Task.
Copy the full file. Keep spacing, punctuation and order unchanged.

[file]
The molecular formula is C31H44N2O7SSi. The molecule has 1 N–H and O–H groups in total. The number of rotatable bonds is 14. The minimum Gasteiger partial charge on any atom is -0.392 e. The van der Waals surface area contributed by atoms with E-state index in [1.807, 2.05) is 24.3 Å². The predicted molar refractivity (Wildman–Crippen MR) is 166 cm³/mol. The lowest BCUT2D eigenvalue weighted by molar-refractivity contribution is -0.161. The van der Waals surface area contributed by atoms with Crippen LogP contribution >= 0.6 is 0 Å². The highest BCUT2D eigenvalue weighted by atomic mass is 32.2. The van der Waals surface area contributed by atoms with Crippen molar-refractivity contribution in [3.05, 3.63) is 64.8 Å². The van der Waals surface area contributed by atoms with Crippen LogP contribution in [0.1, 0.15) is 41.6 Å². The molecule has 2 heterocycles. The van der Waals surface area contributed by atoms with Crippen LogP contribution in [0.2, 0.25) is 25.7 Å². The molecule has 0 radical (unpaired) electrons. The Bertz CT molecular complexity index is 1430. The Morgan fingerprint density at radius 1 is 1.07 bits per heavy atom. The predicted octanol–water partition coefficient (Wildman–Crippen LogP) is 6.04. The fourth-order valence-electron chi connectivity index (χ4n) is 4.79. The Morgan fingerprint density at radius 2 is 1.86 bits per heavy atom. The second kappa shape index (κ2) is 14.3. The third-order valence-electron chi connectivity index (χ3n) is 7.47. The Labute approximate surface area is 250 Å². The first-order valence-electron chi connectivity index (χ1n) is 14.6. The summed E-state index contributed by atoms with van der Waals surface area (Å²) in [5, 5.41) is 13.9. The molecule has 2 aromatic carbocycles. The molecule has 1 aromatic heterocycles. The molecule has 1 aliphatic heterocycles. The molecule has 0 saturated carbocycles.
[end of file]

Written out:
The molecular formula is C31H44N2O7SSi. The molecule has 1 N–H and O–H groups in total. The number of rotatable bonds is 14. The minimum Gasteiger partial charge on any atom is -0.392 e. The van der Waals surface area contributed by atoms with E-state index in [1.807, 2.05) is 24.3 Å². The predicted molar refractivity (Wildman–Crippen MR) is 166 cm³/mol. The lowest BCUT2D eigenvalue weighted by molar-refractivity contribution is -0.161. The van der Waals surface area contributed by atoms with Crippen LogP contribution >= 0.6 is 0 Å². The highest BCUT2D eigenvalue weighted by atomic mass is 32.2. The van der Waals surface area contributed by atoms with Crippen molar-refractivity contribution in [3.05, 3.63) is 64.8 Å². The van der Waals surface area contributed by atoms with Crippen LogP contribution in [0.1, 0.15) is 41.6 Å². The molecule has 2 heterocycles. The van der Waals surface area contributed by atoms with Crippen LogP contribution in [0.2, 0.25) is 25.7 Å². The molecule has 0 radical (unpaired) electrons. The Bertz CT molecular complexity index is 1430. The Morgan fingerprint density at radius 1 is 1.07 bits per heavy atom. The predicted octanol–water partition coefficient (Wildman–Crippen LogP) is 6.04. The fourth-order valence-electron chi connectivity index (χ4n) is 4.79. The Morgan fingerprint density at radius 2 is 1.86 bits per heavy atom. The second kappa shape index (κ2) is 14.3. The third-order valence-electron chi connectivity index (χ3n) is 7.47. The Labute approximate surface area is 250 Å². The first-order valence-electron chi connectivity index (χ1n) is 14.6. The summed E-state index contributed by atoms with van der Waals surface area (Å²) in [5, 5.41) is 13.9. The molecule has 2 aromatic carbocycles. The molecule has 1 aromatic heterocycles. The molecule has 1 aliphatic heterocycles. The molecule has 0 saturated carbocycles.